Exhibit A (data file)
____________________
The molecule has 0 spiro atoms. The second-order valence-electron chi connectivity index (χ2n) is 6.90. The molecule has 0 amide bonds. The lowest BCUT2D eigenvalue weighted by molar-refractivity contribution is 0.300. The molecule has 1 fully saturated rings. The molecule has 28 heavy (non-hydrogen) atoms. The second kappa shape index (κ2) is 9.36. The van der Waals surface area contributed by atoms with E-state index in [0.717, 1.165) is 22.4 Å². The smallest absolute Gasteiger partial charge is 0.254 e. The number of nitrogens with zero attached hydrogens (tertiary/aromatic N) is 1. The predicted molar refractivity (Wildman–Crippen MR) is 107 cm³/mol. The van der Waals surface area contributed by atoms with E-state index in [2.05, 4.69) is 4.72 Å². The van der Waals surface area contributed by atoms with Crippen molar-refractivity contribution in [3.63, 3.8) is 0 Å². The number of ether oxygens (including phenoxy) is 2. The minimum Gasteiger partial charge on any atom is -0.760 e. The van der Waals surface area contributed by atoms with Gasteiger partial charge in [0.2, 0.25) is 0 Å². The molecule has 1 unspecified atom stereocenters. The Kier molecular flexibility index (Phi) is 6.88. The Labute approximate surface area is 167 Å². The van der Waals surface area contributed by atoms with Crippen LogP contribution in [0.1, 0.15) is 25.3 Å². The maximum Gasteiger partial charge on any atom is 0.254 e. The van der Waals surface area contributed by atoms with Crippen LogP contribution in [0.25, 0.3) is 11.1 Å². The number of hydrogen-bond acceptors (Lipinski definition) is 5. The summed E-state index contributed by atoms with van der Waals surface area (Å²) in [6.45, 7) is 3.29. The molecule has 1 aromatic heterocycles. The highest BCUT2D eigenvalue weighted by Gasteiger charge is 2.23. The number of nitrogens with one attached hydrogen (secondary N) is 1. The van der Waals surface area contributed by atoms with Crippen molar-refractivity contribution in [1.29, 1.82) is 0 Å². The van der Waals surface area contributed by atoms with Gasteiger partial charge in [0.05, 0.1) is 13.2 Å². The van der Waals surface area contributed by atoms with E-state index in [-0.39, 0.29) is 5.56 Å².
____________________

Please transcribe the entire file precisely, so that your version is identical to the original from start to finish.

The molecule has 0 spiro atoms. The second-order valence-electron chi connectivity index (χ2n) is 6.90. The molecule has 0 amide bonds. The lowest BCUT2D eigenvalue weighted by molar-refractivity contribution is 0.300. The molecule has 1 fully saturated rings. The molecule has 28 heavy (non-hydrogen) atoms. The second kappa shape index (κ2) is 9.36. The van der Waals surface area contributed by atoms with E-state index in [0.717, 1.165) is 22.4 Å². The smallest absolute Gasteiger partial charge is 0.254 e. The number of nitrogens with zero attached hydrogens (tertiary/aromatic N) is 1. The predicted molar refractivity (Wildman–Crippen MR) is 107 cm³/mol. The van der Waals surface area contributed by atoms with E-state index in [2.05, 4.69) is 4.72 Å². The van der Waals surface area contributed by atoms with Crippen molar-refractivity contribution in [3.63, 3.8) is 0 Å². The number of ether oxygens (including phenoxy) is 2. The minimum Gasteiger partial charge on any atom is -0.760 e. The van der Waals surface area contributed by atoms with Gasteiger partial charge in [0.2, 0.25) is 0 Å². The molecule has 1 unspecified atom stereocenters. The Kier molecular flexibility index (Phi) is 6.88. The Labute approximate surface area is 167 Å². The van der Waals surface area contributed by atoms with Crippen LogP contribution in [0.1, 0.15) is 25.3 Å². The maximum Gasteiger partial charge on any atom is 0.254 e. The van der Waals surface area contributed by atoms with Crippen LogP contribution in [0.25, 0.3) is 11.1 Å². The number of hydrogen-bond acceptors (Lipinski definition) is 5. The summed E-state index contributed by atoms with van der Waals surface area (Å²) in [6.45, 7) is 3.29. The molecule has 1 aromatic heterocycles. The highest BCUT2D eigenvalue weighted by Gasteiger charge is 2.23. The number of nitrogens with one attached hydrogen (secondary N) is 1. The van der Waals surface area contributed by atoms with Crippen molar-refractivity contribution in [1.29, 1.82) is 0 Å². The van der Waals surface area contributed by atoms with Gasteiger partial charge in [0.05, 0.1) is 13.2 Å². The van der Waals surface area contributed by atoms with E-state index in [-0.39, 0.29) is 5.56 Å².